Earth First

The Brazil Nut | How It’s Grown

At first glance, the Brazil nut seems little more than an oversized, overpriced nut you pass in the supermarket. You would never imagine the extraordinary journey it has made to reach you. But what is the actual story behind this nut, and what makes it so unique?

Brazil Nuts Only Grow Wild

You might not have thought it, but Brazil nuts are actually a pretty big deal – adding tens of millions to South American economies each year. Brazil nuts are the most economically important non-timber forest product in the Amazon Basin.1 Mainly an export product, the UK, United States and Germany gobbling up an annual average of 21,000 metric tons.2

But, despite its popularity, many of us are clueless to the fact that nearly every Brazil nut has come from Amazon rainforests, hand-picked by forest-dwelling harvesters – as Manuel Guariguata, CIFOR’s Principal Scientist on tropical forest ecology and management tells me from his office in Peru, ‘the Brazil nut is the only internationally traded nut that comes from the wild, so it’s very unique’.

Where Do Brazil Nuts Come From?

To make things confusing, the Brazil nut is actually a seed, not a nut. These seeds come from the fruits of one of the largest and longest-living organisms in the Amazon rainforest: the Brazil nut tree or Bertholletia Excelsa. Coined ‘excelsa’ in 1808 by naturalists Alexander von Humboldt and Aime Bonpland for its impressive size, these Amazonian giants tower above the canopy, reaching heights of up to 50 metres and establishing trunks as wide as men. Using radiocarbon dating, some trees have been aged between 800 and 1000 years old.3 The tree can be found widely distributed throughout the Amazon, in areas of non-flooded ground across the Guianas, Colombia, Venezuela, Peru, Bolivia and Brazil.4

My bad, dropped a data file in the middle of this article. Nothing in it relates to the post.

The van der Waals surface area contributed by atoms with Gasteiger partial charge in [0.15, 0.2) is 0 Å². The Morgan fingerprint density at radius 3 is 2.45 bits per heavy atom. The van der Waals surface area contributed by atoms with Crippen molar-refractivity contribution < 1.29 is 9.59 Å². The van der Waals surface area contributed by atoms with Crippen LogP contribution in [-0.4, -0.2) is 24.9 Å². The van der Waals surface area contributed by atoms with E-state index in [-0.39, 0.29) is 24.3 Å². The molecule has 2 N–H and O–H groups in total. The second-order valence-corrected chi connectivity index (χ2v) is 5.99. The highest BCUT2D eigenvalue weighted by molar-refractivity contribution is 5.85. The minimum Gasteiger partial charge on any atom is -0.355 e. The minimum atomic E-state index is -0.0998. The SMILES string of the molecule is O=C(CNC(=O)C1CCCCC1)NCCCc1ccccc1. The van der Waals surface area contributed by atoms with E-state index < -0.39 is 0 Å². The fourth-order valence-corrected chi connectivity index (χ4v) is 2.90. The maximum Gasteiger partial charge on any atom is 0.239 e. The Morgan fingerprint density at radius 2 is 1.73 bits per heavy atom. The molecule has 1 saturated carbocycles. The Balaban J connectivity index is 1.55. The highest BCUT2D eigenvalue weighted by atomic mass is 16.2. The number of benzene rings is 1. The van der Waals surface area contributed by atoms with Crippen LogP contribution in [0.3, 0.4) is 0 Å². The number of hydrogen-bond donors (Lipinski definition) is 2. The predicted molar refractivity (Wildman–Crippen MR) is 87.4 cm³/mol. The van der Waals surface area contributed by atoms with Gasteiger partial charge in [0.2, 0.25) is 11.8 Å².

How Are Brazil Nuts Harvested?

Brazil nut harvesting has a long history throughout the Amazon basin, with exports to Europe dating back to the mid-1600s.5 The majority of collection takes place along the tri-border regions of Acre, Brazil, Pando, Bolivia and Madre de Dios, Peru, where it is a crucial source of income for many local communities. Each year, thousands of collectors or castaneros make their journey to the forest, where they will spend the next few months collecting fruit.

Collectors harvest brazil nuts during the wet season (January-March) when most of the trees’ fruit has fallen to the forest floor. Mature fruits resemble woody cannonballs which are so robust that only the agouti, a rodent with the right dental equipment, can crack them open. Each fruit contains roughly 20 seeds (nuts) which are individually armoured and neatly packed like orange segments.

An established tree can produce up to 300 fruits, meaning collectors can harvest some 6000 seeds per tree. The seeds are extracted from the fruit using machetes, then carried out of the forest and transported via boat along the main river circuits, arriving – often days later – at urban processing plants where they are hand shelled, packaged and internationally exported.6